The planning started weeks in advance, looking at the timing of the eclipse, the direction of the moon, and at prior shots like the moon set above from 2010 that seemed like a good concept to re-shoot with a moon in some phase of eclipse. I decided to try to place the moon on top of the South Tower of the bridge, worked out the geometry to estimate the moon’s elevation, looked in an app to determine its compass direction at that time, and where I should stand.
So after you decide to shoot an early morning lunar eclipse, what’s the next logical thing to do? Pick a spot for the prior sunset of course. Marin County’s Rodeo Beach fit the bill nicely for a relaxing sunset.
A trip to Japan Center for sushi later, and it’s too early for sleep, so a little night photography along the San Francisco waterfront helps put a few more travel images on the card and burn off a few dinner calories.
Wake up at 3am, and go get a nice moon shot from the Crissy Field area:
This image was exposed for 15 seconds at f/8, ISO 200 on a Canon EOS 70D with a lens at 381mm using a Canon 70-200mm f/4 IS L Series lens plus EF 2X III teleconverter. After the APS-C crop factor, the equivalent focal length was 610mm! The camera setup was on an iOptron SkyTracker, so the longest exposures in the sequences I was shooting could easily be 15 to 20 seconds at ISO 200.
What next? You’ve chosen the spot anticipating the moon approaching the Golden Gate Bridge, so when it’s close enough you can include the bridge in compositions:
But the real alignment you’ve calculated from the height of the bridge, the distance to the bridge, and the compass direction is the moon passing the top of the South Tower of the Golden Gate Bridge. But you forgot to subtract out the elevation of your shooting position from the height of the bridge, so the moon is about 1/2 moon width, about 0.25 degrees, too high. So you move about a dozen feet to your left, compose over the shoulders of a couple of photographers, and get the composition that you envisioned weeks earlier:
The recent weather and the forecast called for partly cloudy conditions, and at times there was definitely a thin haze that the moon was shining through, but there was also a challenge that I don’t usually have to deal with back home in the high desert: condensation! For a while I had to wipe my lens every few shots to remove it. Astrophotographers sometimes use heaters on their telescopes, photographers shooting on a dewy morning can improvise using gaffer’s tape and hand warmers.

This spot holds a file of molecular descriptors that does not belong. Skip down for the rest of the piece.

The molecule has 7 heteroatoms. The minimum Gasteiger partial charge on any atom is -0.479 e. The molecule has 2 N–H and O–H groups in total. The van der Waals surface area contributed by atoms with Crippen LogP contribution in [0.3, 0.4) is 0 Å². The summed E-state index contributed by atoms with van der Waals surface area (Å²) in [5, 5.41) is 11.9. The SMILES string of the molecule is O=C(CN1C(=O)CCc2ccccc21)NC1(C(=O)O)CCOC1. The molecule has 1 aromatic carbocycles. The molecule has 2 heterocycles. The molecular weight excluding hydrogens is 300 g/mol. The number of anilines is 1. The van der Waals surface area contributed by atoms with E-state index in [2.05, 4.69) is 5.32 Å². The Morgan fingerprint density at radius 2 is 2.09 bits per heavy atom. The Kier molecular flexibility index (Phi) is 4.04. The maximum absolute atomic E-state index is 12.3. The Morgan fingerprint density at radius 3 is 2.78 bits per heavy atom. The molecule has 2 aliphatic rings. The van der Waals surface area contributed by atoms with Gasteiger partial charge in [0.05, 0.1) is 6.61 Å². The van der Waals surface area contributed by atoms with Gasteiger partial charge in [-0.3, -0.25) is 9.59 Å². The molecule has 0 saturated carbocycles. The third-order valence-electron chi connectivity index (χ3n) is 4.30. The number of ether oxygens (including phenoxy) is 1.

That’s not the end of the fun, as sunset light paints the sky while the moon dropped into the bridge. Fortunately the atmospheric haze also cleared up significantly.
As it descends further, while shooting the lunar eclipse through San Francisco’s Golden Gate Bridge, for a matter of seconds I decided to try to silhouette a vehicle against the setting, partially-eclipsed moon. A large delivery truck fit the bill nicely. I was shooting at 400mm, so I had to anticipate the movement of the vehicle enough ahead of time to leave mirror lock-up on!
Note the rough edge to the moon. At this high degree of telephoto, on the moon in the lower couple of degrees of elevation when our view of it is through a lot of turbulent air, the view of the moon is visibly distorted. No doubt there will be many faked shots from this eclipse as usual, and a recent article on FStoppers discusses some of the ways you can spot them.
So to summarize, anticipating an interesting place to capture the mono alongside earth-bound features using apps like PhotoPills and The Photographer’s Ephemeris (TPE) enables the capture of many compositions beyond “Just another lunar eclipse shot”… not that there’s anything wrong with that!
So once the eclipse is “in the can” (like a reel of exposed movie film), what next? Think of something to shoot while you’re in the are, or on your way home! A quick detour to the California Coast, the Mendocino area in this case, fit the bill nicely.
Astronomical events aren’t just opportunities for astrophotography, they are a great excuse to get out. travel, and shoot! The weather can be surprisingly warm along the California Coast in the winter given the heat sink effect of the water and the lower winds compared to summer. Temperatures in the high 50s by noon and walking down Main Street Mendocino, I had to take off and carry my jacket as I became too hot to wear it.